The drop came because Warren Buffett was taking delivery of 1,000-oz bars of silver. For the premiums to stay up on Silver Eagles, the public would have to had been buying also. But, the public was not buying; it was selling, and premiums fell. However, people who bought 1998-dated SEs while Buffett was taking delivery still had to pay about $2.00 over spot. Regardless of the price of silver, the Mint sells new SEs at the same premium.
Here’s CMi’s position on Silver Eagles. If you think it’s likely that you would be a seller of Silver Eagles if silver pops to the $7.00 – $10.00 range, don’t buy them. You would lose the premium, which right now is a minimum of 40%. If you know you would be a seller on a move to that range, then go with 100-oz bars.
However, if you expect a solid bull market in silver, with heavy public participation, then Silver Eagles should retain their premiums. In fact, if at the $7.00 – $8.00 level the public unloads millions of SEs and they are melted and silver then marches higher, bringing in the public, back-dated SEs could pick up premiums. If buying were to last five or six years, with renewed interest in coin collecting, then old SEs could pick up big premiums.
Whether you invest in Silver Eagles depends on if you would be a seller at $7.00 – $8.00 and if you think a solid bull market is coming for silver (and gold). If you think you would sell at $7.00 – $8.00, go with 100- oz silver bars. If you think it will be years before you sell, the Silver Eagles may be the way to go.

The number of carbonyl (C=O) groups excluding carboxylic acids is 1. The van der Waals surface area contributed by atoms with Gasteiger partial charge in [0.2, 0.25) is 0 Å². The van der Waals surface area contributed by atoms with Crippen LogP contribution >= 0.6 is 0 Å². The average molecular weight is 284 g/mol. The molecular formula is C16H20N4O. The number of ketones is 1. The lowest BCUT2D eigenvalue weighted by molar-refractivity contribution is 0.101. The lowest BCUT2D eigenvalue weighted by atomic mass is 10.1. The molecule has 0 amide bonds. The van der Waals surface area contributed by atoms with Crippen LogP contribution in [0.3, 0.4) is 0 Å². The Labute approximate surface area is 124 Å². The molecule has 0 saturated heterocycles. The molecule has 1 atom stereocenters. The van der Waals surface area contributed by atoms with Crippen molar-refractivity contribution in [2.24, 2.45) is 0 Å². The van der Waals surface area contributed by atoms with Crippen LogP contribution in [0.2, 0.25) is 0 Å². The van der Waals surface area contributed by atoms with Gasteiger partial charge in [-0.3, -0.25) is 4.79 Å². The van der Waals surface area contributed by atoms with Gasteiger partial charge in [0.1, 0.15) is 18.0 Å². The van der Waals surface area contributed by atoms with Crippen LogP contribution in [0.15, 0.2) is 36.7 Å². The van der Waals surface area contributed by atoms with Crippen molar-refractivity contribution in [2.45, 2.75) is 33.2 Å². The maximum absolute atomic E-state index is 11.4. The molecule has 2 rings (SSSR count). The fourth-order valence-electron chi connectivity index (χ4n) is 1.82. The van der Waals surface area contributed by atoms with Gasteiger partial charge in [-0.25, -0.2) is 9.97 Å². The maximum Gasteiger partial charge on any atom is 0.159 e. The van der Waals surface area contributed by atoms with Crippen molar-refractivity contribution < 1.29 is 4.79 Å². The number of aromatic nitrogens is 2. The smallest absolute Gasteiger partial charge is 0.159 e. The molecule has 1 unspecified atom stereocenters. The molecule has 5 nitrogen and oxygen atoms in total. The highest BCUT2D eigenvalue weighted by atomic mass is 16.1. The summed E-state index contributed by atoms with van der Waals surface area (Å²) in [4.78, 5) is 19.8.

August 21-24, The History Channel, which is available on most cable and satellite networks, will begin a world premiere about gold. The advertised time is 9:00 p.m., EST. Readers are advised to check viewing times in their areas.
As a rule, The History Channel does an excellent job on its programming, and advertisements suggest this series will be super-excellent. All goldphiles will want to tune in. After the premiere, the series will be available on video. For more information, visit www.historychannel.com.
More Woes for Gold Mining Companies
The February/March Monetary Digest noted the dangers of mining stocks. Specifically pointed out were Sunshine Mining’s woes when management borrowed heavily and Sunshine was unable to service that debt. Consequently, lenders took control of the company, which resulted in prior shareholder equity being reduced to about 4%. Now, www.theminingweb.com, an Internet site from South Africa, has started speculation as to which South African mining companies will survive if workers strike there.